The world’s largest supplier of consumer goods says China’s factories are getting “urgent and desperate” as worried U.S. retailers accelerate a move out of the country amid heightened trade tensions.
China will see more factory shutdowns as the trade war that’s roiled the global supply chain exacerbates an exodus, said Spencer Fung, chief executive officer of Li & Fung Ltd. The company, which designs, sources and transports consumer goods from Asia for some of the world’s biggest retailers including Walmart and Nike, is being pushed by American clients to shift production out of China.
“U.S. clients are definitely very, very worried,” Fung said in an interview with Bloomberg. “Everyone is making razor-thin margins already and most people have a huge percentage in China. So if the biggest source increases the price by 25%, they are worried,” he said, referring to the scale of tariffs threatened on all Chinese imports to the U.S. by President Donald Trump.
Though Fung didn’t specify Walmart by name, the U.S. retailer is the company’s second-biggest customer after Kohl’s, accounting for 7.6% of revenue, according to Bloomberg data. A spokeswoman for Walmart declined to comment.
Because of its position as middleman connecting American retail giants to low-cost Asian factories, Li & Fung has a unique, ground-level perspective of the seismic shifts taking place around the world due to the trade war. Although the U.S. and China have resumed talks on a deal, there are growing signs that the global supply chain, long reliant on China as the factory to the world, is being permanently transformed. Intel has said it’s reviewing its global supply chain, while others including Apple and Amazon are reportedly doing the same.
“Nobody’s investing, nobody’s buying. The trade war is causing people to stop investment because they don’t know where to put the money,” the Silicon Valley-trained CEO said. “Many people put the money into Vietnam with one tweet,” he said, referring to Trump’s habit of announcing American trade policy over the social media tool.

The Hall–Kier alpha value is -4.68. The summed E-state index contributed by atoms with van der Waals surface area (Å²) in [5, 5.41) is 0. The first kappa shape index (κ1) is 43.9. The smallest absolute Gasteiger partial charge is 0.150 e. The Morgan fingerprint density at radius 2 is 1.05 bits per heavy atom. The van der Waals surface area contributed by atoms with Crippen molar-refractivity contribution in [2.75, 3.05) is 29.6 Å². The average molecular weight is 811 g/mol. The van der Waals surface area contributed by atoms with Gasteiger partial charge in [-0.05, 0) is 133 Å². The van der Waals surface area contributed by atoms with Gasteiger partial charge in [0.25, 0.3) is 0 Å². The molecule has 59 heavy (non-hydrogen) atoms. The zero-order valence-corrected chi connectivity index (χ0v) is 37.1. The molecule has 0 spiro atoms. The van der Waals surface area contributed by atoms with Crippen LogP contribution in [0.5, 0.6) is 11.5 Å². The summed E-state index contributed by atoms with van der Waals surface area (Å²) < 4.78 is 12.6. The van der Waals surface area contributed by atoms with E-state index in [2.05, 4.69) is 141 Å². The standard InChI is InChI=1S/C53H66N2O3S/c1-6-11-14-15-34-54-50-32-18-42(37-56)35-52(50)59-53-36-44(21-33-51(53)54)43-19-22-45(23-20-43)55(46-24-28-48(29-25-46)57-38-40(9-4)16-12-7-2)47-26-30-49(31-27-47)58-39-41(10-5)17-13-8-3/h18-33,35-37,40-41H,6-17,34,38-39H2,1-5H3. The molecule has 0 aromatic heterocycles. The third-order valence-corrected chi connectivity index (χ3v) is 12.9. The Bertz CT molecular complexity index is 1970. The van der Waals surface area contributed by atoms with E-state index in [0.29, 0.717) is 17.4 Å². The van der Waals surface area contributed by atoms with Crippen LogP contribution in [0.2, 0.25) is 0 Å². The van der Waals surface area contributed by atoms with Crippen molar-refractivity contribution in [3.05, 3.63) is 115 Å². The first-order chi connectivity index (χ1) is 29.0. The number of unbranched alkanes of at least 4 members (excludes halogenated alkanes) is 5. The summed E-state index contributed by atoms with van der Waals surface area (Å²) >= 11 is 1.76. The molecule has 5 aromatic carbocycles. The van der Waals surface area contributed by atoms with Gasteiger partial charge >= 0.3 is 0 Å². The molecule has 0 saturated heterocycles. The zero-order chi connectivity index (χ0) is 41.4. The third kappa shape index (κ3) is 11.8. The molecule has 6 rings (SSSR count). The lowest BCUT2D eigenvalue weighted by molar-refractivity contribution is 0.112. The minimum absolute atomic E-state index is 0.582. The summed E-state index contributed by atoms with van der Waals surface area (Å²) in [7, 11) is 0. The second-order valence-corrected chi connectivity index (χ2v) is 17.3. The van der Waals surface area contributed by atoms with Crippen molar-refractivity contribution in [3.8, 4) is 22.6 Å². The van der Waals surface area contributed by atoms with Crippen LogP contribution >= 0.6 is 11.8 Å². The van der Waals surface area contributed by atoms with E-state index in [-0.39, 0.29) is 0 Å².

The Hong Kong-based supply chain and logistics provider, which relies heavily on trade between the world’s two biggest economies to make its fortune, will see China’s contribution to its total sourcing fall from 59% in 2015 to less than half this year for the first time.
While Chinese factories suffer, manufacturers in other Asian hubs become beneficiaries -- up to a point. American retailers have already taken up all the manufacturing capacity in Vietnam in their rush out of China, said Fung, highlighting the lack of scale that prevents other destinations from fully substituting for China’s manufacturing might.
“Vietnam, for example, is full, completely full,” he said. “There’s no extra capacity for the U.S. companies to get in.”
Chinese factories, meanwhile, are lowering asking prices in their desperation, creating an opportunity for European and Japanese consumer brands. Li & Fung is advising its non-U.S. clients to move in and take advantage of the mature supply chain and lower costs.
“It is a buying opportunity for European and non-U.S. retailers,” Fung said, “In China, there are a lot of factories with less and less orders. They’re offering actually pretty good prices to anybody.”
Li & Fung, which started its trading business 113 years ago, has seen a steep profit decline in the last five years as the rise of e-commerce platforms like Alibaba and Amazon cut out the middleman, and its retail clients faced waves of store closures. Fung said that core operating profit will continue to decline this year, but he stressed that he’s “seeing the bottom.”
The company’s shares, which fell 71% last year, climbed 2.7% in Hong Kong trading Wednesday, breaking a six-day losing streak.
Fung, whose great-grandfather Fung Pak-Liu established the company in 1906, sees the havoc currently being wreaked in the established global supply chain as an opportunity for Li & Fung’s re-emergence. Its 50-country sourcing network means it can nimbly shift out of China as clients desire, and its investment in technology like 3D virtual sampling will cut costs and save time, he said.
The company is at the tail-end of a three-year restructuring plan that simplified its structure through divesting non-core businesses and streamlining operations.
“It’s like you’re flying a plane, you’re losing altitude,” said Fung. “But now one after another, I see the indicators turning green. I can actually see that the altitude loss is reducing and we’re actually pulling that plane back up.”